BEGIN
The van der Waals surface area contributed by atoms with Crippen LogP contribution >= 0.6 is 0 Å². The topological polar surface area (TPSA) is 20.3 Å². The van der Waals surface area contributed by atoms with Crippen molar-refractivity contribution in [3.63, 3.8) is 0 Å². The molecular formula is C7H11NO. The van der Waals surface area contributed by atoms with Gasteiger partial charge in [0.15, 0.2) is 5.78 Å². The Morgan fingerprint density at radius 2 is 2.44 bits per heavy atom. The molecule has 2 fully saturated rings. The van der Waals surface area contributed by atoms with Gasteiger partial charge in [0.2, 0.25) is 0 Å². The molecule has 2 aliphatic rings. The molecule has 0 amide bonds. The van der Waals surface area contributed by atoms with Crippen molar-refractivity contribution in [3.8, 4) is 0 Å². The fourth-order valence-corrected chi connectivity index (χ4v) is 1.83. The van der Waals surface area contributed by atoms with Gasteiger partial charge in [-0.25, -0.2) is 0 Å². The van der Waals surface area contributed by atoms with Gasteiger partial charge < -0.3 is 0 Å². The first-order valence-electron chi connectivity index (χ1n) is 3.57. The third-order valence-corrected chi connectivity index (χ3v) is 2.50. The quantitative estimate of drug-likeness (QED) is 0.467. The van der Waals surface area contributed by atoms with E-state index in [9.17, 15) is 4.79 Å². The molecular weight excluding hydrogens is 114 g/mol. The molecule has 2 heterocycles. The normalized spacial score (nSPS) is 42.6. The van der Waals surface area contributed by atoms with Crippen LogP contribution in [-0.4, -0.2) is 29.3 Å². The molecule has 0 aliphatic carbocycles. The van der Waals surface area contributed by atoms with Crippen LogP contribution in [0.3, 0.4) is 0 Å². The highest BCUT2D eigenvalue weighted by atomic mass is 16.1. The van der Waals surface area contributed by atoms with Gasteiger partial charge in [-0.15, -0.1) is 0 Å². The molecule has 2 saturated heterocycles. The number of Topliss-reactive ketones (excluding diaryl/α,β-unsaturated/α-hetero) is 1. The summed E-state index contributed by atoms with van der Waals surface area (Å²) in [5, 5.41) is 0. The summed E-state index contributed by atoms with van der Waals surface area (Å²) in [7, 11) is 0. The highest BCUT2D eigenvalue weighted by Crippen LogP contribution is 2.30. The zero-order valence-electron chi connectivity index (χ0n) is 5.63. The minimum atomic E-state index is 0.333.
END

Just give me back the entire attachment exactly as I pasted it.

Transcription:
The van der Waals surface area contributed by atoms with Crippen LogP contribution >= 0.6 is 0 Å². The topological polar surface area (TPSA) is 20.3 Å². The van der Waals surface area contributed by atoms with Crippen molar-refractivity contribution in [3.63, 3.8) is 0 Å². The molecular formula is C7H11NO. The van der Waals surface area contributed by atoms with Gasteiger partial charge in [0.15, 0.2) is 5.78 Å². The Morgan fingerprint density at radius 2 is 2.44 bits per heavy atom. The molecule has 2 fully saturated rings. The van der Waals surface area contributed by atoms with Gasteiger partial charge in [0.2, 0.25) is 0 Å². The molecule has 2 aliphatic rings. The molecule has 0 amide bonds. The van der Waals surface area contributed by atoms with Crippen molar-refractivity contribution in [3.8, 4) is 0 Å². The fourth-order valence-corrected chi connectivity index (χ4v) is 1.83. The van der Waals surface area contributed by atoms with Gasteiger partial charge in [-0.25, -0.2) is 0 Å². The van der Waals surface area contributed by atoms with Gasteiger partial charge < -0.3 is 0 Å². The first-order valence-electron chi connectivity index (χ1n) is 3.57. The third-order valence-corrected chi connectivity index (χ3v) is 2.50. The quantitative estimate of drug-likeness (QED) is 0.467. The van der Waals surface area contributed by atoms with E-state index in [9.17, 15) is 4.79 Å². The molecular weight excluding hydrogens is 114 g/mol. The molecule has 2 heterocycles. The normalized spacial score (nSPS) is 42.6. The van der Waals surface area contributed by atoms with Crippen LogP contribution in [-0.4, -0.2) is 29.3 Å². The molecule has 0 aliphatic carbocycles. The van der Waals surface area contributed by atoms with Crippen LogP contribution in [0.3, 0.4) is 0 Å². The highest BCUT2D eigenvalue weighted by atomic mass is 16.1. The van der Waals surface area contributed by atoms with Gasteiger partial charge in [-0.15, -0.1) is 0 Å². The molecule has 2 saturated heterocycles. The number of Topliss-reactive ketones (excluding diaryl/α,β-unsaturated/α-hetero) is 1. The summed E-state index contributed by atoms with van der Waals surface area (Å²) in [5, 5.41) is 0. The summed E-state index contributed by atoms with van der Waals surface area (Å²) in [7, 11) is 0. The highest BCUT2D eigenvalue weighted by Crippen LogP contribution is 2.30. The zero-order valence-electron chi connectivity index (χ0n) is 5.63. The minimum atomic E-state index is 0.333.